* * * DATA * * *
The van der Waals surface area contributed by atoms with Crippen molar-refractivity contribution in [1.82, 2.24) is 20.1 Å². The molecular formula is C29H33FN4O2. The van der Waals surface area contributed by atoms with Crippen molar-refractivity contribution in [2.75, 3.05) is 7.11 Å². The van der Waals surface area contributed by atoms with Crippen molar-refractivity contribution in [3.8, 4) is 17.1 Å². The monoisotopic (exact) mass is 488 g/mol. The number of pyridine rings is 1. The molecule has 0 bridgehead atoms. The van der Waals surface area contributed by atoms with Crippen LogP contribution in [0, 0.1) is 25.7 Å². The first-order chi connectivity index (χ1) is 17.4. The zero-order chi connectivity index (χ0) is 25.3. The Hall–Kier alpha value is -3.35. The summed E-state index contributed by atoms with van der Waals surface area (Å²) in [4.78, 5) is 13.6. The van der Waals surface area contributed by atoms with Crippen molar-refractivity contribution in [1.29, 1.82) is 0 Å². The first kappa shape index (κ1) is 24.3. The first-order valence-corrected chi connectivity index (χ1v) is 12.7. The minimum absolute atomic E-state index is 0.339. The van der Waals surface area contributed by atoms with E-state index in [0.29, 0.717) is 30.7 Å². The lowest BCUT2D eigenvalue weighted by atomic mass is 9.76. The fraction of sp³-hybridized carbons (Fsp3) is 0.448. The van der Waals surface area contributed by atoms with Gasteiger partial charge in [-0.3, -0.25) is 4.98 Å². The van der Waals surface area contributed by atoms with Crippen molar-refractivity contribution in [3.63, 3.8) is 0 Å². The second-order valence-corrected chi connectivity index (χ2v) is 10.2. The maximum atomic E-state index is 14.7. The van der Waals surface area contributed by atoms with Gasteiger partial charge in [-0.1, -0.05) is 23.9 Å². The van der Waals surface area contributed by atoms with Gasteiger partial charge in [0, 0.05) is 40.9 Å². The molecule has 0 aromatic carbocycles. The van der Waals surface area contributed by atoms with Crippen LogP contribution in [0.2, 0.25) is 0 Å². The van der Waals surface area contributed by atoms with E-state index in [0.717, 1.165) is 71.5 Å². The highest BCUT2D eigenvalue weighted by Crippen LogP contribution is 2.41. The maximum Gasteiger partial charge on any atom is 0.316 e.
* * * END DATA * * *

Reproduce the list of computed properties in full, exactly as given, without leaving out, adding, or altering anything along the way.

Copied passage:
The van der Waals surface area contributed by atoms with Crippen molar-refractivity contribution in [1.82, 2.24) is 20.1 Å². The molecular formula is C29H33FN4O2. The van der Waals surface area contributed by atoms with Crippen molar-refractivity contribution in [2.75, 3.05) is 7.11 Å². The van der Waals surface area contributed by atoms with Crippen molar-refractivity contribution in [3.8, 4) is 17.1 Å². The monoisotopic (exact) mass is 488 g/mol. The number of pyridine rings is 1. The molecule has 0 bridgehead atoms. The van der Waals surface area contributed by atoms with Crippen LogP contribution in [0, 0.1) is 25.7 Å². The first-order chi connectivity index (χ1) is 17.4. The zero-order chi connectivity index (χ0) is 25.3. The Hall–Kier alpha value is -3.35. The summed E-state index contributed by atoms with van der Waals surface area (Å²) in [4.78, 5) is 13.6. The van der Waals surface area contributed by atoms with Crippen molar-refractivity contribution in [1.29, 1.82) is 0 Å². The first kappa shape index (κ1) is 24.3. The first-order valence-corrected chi connectivity index (χ1v) is 12.7. The minimum absolute atomic E-state index is 0.339. The van der Waals surface area contributed by atoms with E-state index in [0.29, 0.717) is 30.7 Å². The lowest BCUT2D eigenvalue weighted by atomic mass is 9.76. The fraction of sp³-hybridized carbons (Fsp3) is 0.448. The van der Waals surface area contributed by atoms with Gasteiger partial charge in [-0.3, -0.25) is 4.98 Å². The van der Waals surface area contributed by atoms with Crippen molar-refractivity contribution in [3.63, 3.8) is 0 Å². The second-order valence-corrected chi connectivity index (χ2v) is 10.2. The maximum atomic E-state index is 14.7. The van der Waals surface area contributed by atoms with Gasteiger partial charge in [-0.1, -0.05) is 23.9 Å². The van der Waals surface area contributed by atoms with Gasteiger partial charge in [0, 0.05) is 40.9 Å². The molecule has 0 aromatic carbocycles. The van der Waals surface area contributed by atoms with Crippen LogP contribution in [0.2, 0.25) is 0 Å². The van der Waals surface area contributed by atoms with E-state index in [0.717, 1.165) is 71.5 Å². The highest BCUT2D eigenvalue weighted by Crippen LogP contribution is 2.41. The maximum Gasteiger partial charge on any atom is 0.316 e.